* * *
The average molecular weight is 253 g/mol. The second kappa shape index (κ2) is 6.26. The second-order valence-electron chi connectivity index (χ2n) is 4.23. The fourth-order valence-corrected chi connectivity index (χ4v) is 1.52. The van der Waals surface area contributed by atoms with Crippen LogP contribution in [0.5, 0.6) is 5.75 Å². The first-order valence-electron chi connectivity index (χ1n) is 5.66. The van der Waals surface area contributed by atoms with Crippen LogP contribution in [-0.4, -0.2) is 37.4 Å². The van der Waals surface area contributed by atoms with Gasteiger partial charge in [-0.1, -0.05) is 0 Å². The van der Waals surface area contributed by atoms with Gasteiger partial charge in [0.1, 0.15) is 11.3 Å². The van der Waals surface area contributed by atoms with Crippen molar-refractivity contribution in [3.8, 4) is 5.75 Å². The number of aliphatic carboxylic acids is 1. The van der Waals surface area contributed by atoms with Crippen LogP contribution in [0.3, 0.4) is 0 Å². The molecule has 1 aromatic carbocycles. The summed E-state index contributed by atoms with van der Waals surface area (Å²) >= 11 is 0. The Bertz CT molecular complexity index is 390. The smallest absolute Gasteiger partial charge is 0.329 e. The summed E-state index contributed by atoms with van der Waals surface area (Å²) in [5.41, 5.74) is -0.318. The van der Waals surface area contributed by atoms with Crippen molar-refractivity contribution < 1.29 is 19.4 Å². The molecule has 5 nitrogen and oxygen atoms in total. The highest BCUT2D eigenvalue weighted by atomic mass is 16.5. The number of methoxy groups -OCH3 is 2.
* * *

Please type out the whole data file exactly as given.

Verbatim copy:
The average molecular weight is 253 g/mol. The second kappa shape index (κ2) is 6.26. The second-order valence-electron chi connectivity index (χ2n) is 4.23. The fourth-order valence-corrected chi connectivity index (χ4v) is 1.52. The van der Waals surface area contributed by atoms with Crippen LogP contribution in [0.5, 0.6) is 5.75 Å². The first-order valence-electron chi connectivity index (χ1n) is 5.66. The van der Waals surface area contributed by atoms with Crippen LogP contribution in [-0.4, -0.2) is 37.4 Å². The van der Waals surface area contributed by atoms with Gasteiger partial charge in [-0.1, -0.05) is 0 Å². The van der Waals surface area contributed by atoms with Gasteiger partial charge in [0.1, 0.15) is 11.3 Å². The van der Waals surface area contributed by atoms with Crippen molar-refractivity contribution in [3.8, 4) is 5.75 Å². The number of aliphatic carboxylic acids is 1. The van der Waals surface area contributed by atoms with Crippen LogP contribution in [0.3, 0.4) is 0 Å². The molecule has 1 aromatic carbocycles. The summed E-state index contributed by atoms with van der Waals surface area (Å²) >= 11 is 0. The Bertz CT molecular complexity index is 390. The smallest absolute Gasteiger partial charge is 0.329 e. The summed E-state index contributed by atoms with van der Waals surface area (Å²) in [5.41, 5.74) is -0.318. The van der Waals surface area contributed by atoms with Crippen molar-refractivity contribution < 1.29 is 19.4 Å². The molecule has 5 nitrogen and oxygen atoms in total. The highest BCUT2D eigenvalue weighted by atomic mass is 16.5. The number of methoxy groups -OCH3 is 2.